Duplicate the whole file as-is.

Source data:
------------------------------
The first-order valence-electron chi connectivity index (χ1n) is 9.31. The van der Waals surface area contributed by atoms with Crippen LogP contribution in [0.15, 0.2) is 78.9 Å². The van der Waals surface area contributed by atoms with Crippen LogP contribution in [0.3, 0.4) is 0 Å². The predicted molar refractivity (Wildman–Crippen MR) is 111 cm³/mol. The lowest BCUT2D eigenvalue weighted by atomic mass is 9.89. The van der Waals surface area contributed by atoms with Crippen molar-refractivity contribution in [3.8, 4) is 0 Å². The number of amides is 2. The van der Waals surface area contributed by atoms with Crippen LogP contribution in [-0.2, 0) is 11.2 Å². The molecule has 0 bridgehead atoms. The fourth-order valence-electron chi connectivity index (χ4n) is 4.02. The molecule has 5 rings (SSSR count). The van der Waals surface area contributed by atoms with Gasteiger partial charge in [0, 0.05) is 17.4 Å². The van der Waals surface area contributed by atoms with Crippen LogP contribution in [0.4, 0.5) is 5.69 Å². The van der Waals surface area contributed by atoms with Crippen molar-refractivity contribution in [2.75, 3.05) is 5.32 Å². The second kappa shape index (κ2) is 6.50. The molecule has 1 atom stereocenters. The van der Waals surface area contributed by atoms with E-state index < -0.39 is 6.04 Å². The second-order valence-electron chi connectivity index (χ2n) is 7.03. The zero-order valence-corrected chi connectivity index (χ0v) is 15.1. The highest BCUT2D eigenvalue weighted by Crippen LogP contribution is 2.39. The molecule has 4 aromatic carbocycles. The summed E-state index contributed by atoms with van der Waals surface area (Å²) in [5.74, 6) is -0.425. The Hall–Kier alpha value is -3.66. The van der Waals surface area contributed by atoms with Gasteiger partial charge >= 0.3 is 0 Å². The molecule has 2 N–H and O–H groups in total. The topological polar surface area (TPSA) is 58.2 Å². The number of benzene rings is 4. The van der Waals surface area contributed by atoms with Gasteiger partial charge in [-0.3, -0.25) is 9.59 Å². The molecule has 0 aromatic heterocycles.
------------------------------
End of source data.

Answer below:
The first-order valence-electron chi connectivity index (χ1n) is 9.31. The van der Waals surface area contributed by atoms with Crippen LogP contribution in [0.15, 0.2) is 78.9 Å². The van der Waals surface area contributed by atoms with Crippen LogP contribution in [0.3, 0.4) is 0 Å². The predicted molar refractivity (Wildman–Crippen MR) is 111 cm³/mol. The lowest BCUT2D eigenvalue weighted by atomic mass is 9.89. The van der Waals surface area contributed by atoms with Crippen molar-refractivity contribution in [3.8, 4) is 0 Å². The number of amides is 2. The van der Waals surface area contributed by atoms with Crippen LogP contribution in [-0.2, 0) is 11.2 Å². The molecule has 0 bridgehead atoms. The fourth-order valence-electron chi connectivity index (χ4n) is 4.02. The molecule has 5 rings (SSSR count). The van der Waals surface area contributed by atoms with Gasteiger partial charge in [0, 0.05) is 17.4 Å². The van der Waals surface area contributed by atoms with Crippen LogP contribution in [0.4, 0.5) is 5.69 Å². The van der Waals surface area contributed by atoms with Crippen molar-refractivity contribution in [2.75, 3.05) is 5.32 Å². The second kappa shape index (κ2) is 6.50. The molecule has 1 atom stereocenters. The van der Waals surface area contributed by atoms with E-state index < -0.39 is 6.04 Å². The second-order valence-electron chi connectivity index (χ2n) is 7.03. The zero-order valence-corrected chi connectivity index (χ0v) is 15.1. The highest BCUT2D eigenvalue weighted by Crippen LogP contribution is 2.39. The molecule has 4 aromatic carbocycles. The summed E-state index contributed by atoms with van der Waals surface area (Å²) in [5.74, 6) is -0.425. The Hall–Kier alpha value is -3.66. The van der Waals surface area contributed by atoms with Gasteiger partial charge >= 0.3 is 0 Å². The molecule has 2 N–H and O–H groups in total. The topological polar surface area (TPSA) is 58.2 Å². The number of benzene rings is 4. The van der Waals surface area contributed by atoms with Gasteiger partial charge in [-0.3, -0.25) is 9.59 Å². The molecule has 0 aromatic heterocycles.